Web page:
CAD surges as inflation gets back above target

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  • Canadian inflation comes back above the BoC target making another rate hike yet more probable. 
  • Retail sales disappoint suggesting economic growth may have already passed its business cycle peak.
  • EURCAD takes a step back following the data bouncing off its crucial long-term resistance.

 
The Canadian dollar had been the best performing currency in the G10 basket yet prior to the release, and after the data it undoubtedly strengthened its position. Even as retail sales softened in January, implying possibly a lesser contribution to growth from consumption in the first quarter, the CAD was offered stellar inflation which surged to the highest level in three years settling in above the Bank of Canada aim. The Loonie surged as inflation came back above the BoC target strengthening odds for another rate hike.


Headline inflation for February came in at 2.2% easily beating expectations pointing to 1.9% in a year-over-year basis. At the same time, the median of the three core gauges climbed 2% for the first time since June 2016 suggesting that domestic price pressures continue building up.

There is no doubt that having inflation above the target the Bank of Canada may feel to be pushed to the wall and therefore investors’ expectations pointing to two rate hikes this year seem to sound reasonably (the Fed tightening may help justify rate rises as well). Furthermore, higher price growth signals that the Canadian economy may begin running above its potential indicating the need for higher borrowing costs. What did drive prices higher last month? According to the statistics bureau among factors standing behind quicker pace growth are gasoline, cars, and mortgage interest costs. However, one cannot forget about the minimum wage increases in Ontario which seemed to play an important role as well.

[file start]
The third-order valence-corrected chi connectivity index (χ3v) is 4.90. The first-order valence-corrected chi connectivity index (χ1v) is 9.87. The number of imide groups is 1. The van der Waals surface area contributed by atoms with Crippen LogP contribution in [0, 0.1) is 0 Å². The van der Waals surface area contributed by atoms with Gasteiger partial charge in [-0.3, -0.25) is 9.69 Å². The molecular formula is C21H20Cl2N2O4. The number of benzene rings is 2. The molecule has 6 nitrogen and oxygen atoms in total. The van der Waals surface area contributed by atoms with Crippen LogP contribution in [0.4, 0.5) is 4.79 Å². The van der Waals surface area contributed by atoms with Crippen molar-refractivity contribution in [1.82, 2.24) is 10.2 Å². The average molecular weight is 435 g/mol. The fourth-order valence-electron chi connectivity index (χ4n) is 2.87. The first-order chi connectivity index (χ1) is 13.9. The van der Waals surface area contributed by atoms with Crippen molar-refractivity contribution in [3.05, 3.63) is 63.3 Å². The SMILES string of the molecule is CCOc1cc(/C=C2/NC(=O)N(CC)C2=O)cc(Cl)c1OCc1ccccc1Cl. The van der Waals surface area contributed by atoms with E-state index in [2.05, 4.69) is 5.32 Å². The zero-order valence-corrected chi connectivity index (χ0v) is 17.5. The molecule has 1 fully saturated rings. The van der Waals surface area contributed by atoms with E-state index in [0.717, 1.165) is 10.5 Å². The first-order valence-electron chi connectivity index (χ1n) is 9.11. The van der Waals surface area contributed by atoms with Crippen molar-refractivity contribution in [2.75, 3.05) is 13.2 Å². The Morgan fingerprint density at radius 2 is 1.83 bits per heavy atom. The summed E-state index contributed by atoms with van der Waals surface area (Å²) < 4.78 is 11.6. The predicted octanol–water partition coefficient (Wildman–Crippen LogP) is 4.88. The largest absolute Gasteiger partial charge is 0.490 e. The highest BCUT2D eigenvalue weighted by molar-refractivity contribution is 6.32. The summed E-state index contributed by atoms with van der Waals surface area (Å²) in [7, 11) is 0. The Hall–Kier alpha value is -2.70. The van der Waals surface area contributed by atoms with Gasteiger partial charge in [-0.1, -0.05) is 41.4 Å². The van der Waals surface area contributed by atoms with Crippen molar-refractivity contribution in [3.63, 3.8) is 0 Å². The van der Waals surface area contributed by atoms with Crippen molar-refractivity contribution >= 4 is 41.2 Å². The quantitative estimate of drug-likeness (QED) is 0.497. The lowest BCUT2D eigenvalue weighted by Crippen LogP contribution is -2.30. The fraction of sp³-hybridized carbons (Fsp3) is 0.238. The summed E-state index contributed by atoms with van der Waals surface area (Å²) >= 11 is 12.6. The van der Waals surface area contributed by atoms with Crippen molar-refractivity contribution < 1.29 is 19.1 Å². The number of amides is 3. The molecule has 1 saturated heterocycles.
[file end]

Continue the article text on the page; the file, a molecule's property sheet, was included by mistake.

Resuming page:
While inflation surprised to the upside, the underlying trend in retail sales kept weakening in January.
January retail sales grew merely 0.3% in a monthly basis missing the consensus suggesting 1.1%. On the other hand, the core sales turned out to be much more resilient coming in at 0.9% beating the median estimate at 0.8%.

Otherwise, it’s worth adding that the numbers for December were slightly revised upwardly. By and large, the details do not look as bad as they seem because the fall in retail sales were driven solely by fewer car purchases while sales increased in seven out of 11 sub-sectors. However, there is no doubt that the economy is running close or above its potential which was already reflected in healthier wage growth. After the data the market likelihood for a rate hike in July surged to 82% (this is the first meeting, excluding April, when the BoC releases its fresh monetary policy report).


The EURCAD reversed immediately after the Canadian data bouncing off its long-term resistance nearby 1.61. Consequently, the pair seems to hold notable scope to continue falling even toward 1.5250. Finally, let us also recall that the CAD has already benefited from the promising fallout of NAFTA talks. In a nutshell, the CAD seems to offer a decent buying opportunity from the current levels taking into account its current valuation and the macroeconomic backdrop.